Column-How a historic Social Security hike will affect Americans

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CHICAGO (Businesshala) – (Opinions expressed here are those of the author, a columnist for Businesshala)

People wear masks as they walk through a pedestrian subway as cases of the infectious coronavirus Delta variant rise in New York City, New York, US, July 26, 2021. Businesshala/Andrew Kelly/Files

A 6 percent increase doesn’t often come along these days for most Americans, but a jump of that magnitude in Social Security benefits is on the way for 2022.

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Reflecting the unusual pandemic-induced inflation this year, Social Security recipients will see a 5.9% cost-of-life adjustment (COLA) next year — the largest since 1982. The annual COLA — announced Wednesday by the Social Security Administration — will go to more than 64 million recipients of Social Security, and 8 million who receive Supplemental Security income.

COLAs also affect people who are eligible for Social Security but have not yet filed for benefits. So, if you’re 62 now and looking to claim later, your benefit will be adjusted to reflect the 5.9% COLA for 2022 and any subsequent COLAs paid before your claim.

COLA is one of Social Security’s most valuable features because it holds steady gains against the erosion of inflation over time. Experts often debate whether it accurately measures the inflation experienced by senior citizens, but COLA makes Social Security an inflation-adjusted annuity — which would be too expensive to buy in the commercial annuity market.

Inflation consistently comes up as one of the top concerns of retirees in surveys. This is because seniors generally live on a fixed income. However, during the past 12 years, overall inflation remained generally calm, and COLAs averaged 1.4 percent.

Social Security benefits have lost 32% of their purchasing power since 2000, according to the Senior Citizens League, which tracks inflation affecting senior citizens. The big cola would be welcome news, but rising food, rental housing, home ownership, domestic heating oil and natural gas and drug prices are areas of concern, says Mary Johnson, the league’s Social Security and Medicare policy analyst.

“We’re concerned with a lot of senior citizens that they can’t afford to buy groceries because they’re running out of money at the end of the month, or they can’t afford their medicines — maybe they can’t afford them every second. day or cut their pills in half.”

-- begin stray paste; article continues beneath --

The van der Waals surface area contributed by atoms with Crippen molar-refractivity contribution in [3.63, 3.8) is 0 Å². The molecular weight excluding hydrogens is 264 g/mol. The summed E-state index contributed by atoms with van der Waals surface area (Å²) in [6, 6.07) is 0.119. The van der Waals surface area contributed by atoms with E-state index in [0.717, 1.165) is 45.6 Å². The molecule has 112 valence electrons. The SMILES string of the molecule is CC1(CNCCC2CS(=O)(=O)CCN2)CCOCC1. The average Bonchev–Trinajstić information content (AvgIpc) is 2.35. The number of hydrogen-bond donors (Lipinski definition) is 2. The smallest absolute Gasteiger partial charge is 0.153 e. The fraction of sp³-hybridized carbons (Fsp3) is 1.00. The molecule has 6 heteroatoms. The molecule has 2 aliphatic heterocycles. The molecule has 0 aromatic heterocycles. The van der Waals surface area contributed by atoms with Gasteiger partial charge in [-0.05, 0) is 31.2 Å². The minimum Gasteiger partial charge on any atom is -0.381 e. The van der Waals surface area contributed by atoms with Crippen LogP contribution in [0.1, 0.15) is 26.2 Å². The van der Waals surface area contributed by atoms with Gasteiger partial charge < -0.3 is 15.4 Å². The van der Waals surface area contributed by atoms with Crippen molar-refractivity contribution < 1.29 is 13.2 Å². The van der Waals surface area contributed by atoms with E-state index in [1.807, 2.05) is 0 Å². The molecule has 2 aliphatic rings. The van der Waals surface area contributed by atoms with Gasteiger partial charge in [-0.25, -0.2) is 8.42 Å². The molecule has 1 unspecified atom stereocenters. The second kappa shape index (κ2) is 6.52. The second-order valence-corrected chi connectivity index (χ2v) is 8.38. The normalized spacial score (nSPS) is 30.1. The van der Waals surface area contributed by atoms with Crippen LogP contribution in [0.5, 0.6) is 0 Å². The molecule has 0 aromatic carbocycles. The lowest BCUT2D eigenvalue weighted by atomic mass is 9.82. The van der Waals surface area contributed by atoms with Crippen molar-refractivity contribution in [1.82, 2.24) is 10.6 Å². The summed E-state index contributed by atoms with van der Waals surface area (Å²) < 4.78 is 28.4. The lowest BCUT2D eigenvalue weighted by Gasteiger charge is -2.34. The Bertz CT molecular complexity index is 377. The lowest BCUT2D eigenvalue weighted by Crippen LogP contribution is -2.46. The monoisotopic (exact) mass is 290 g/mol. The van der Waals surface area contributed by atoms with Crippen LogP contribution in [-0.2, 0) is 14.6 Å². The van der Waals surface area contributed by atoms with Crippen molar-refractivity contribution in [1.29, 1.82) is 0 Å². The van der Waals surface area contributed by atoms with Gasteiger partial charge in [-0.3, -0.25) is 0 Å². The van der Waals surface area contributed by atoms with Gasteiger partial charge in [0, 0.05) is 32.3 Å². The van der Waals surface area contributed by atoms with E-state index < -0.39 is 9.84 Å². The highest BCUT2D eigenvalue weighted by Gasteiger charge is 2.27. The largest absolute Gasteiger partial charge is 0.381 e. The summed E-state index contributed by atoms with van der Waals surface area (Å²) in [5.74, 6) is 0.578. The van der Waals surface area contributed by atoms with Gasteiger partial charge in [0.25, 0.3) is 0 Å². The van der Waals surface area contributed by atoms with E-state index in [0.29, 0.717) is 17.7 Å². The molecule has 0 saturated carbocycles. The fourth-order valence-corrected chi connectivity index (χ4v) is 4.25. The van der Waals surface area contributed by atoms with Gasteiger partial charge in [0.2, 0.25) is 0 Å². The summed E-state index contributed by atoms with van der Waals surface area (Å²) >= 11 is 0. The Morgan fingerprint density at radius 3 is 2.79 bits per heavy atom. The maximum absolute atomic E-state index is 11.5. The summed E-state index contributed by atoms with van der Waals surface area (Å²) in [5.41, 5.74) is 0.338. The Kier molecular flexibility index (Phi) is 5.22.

And the high colas this year could be followed by smaller colas in the next few years if inflation calms down.

COLAs were roughly double the 3.1% growth that Social Security trustees had forecast, noted Stephen Goss, chief acting officer of the Social Security Administration, during a webinar on COLA on Wednesday convened by the bipartisan policy center.

“We think this additional growth over the 3.1% forecast will be at least partially offset by COLAs in the coming years that will be somewhat lower than we expected,” Goss said.

Coming Soon: Final Numbers

The Social Security COLA is determined by an automated formula that averages together third-quarter data for the Consumer Price Index for Urban Salaried and Clerical Workers (CPI-W). The headline figure for 2022, released Wednesday, isn’t the final word on the growth that seniors will see next year.

Part B Medicare benefits are usually deducted from Social Security benefits. This figure is usually released later in the fall, but the Medicare Trustees report released in late August forecast 2022 standard Part B premiums to be $158.50 per month, an increase of $10, or 6.3%, over the year. .

This would still leave most retirees with a substantial COLA. For example, if your monthly profit is $1,500, this translates to a gross COLA of $88.50; If the Part B premium actually jumps by $10, it will be reduced to $78.50.

High-income seniors can see their COLAs effectively shrug off higher taxation of their benefits. Taxes are owed on “combined income,” which includes 50 percent of your adjusted gross income plus non-taxable interest and your Social Security. It only affects beneficiaries with combined incomes equal to or greater than $25,000 for single filers and $32,000 for married filers — but the ceiling is not adjusted for inflation.

Higher COLAs could also push more seniors into the Income-Related Monthly Adjustment Amount (IRMAA) — a surcharge on standard Medicare Part B premiums for those enrolled with modified adjusted gross income at certain levels.

Johnson urges seniors to pay careful attention to any of these potential changes. “You may want to set aside more to pay those bills,” she says.

Reporting by Mark Miller; Editing by Lauren Young and Jonathan Otis

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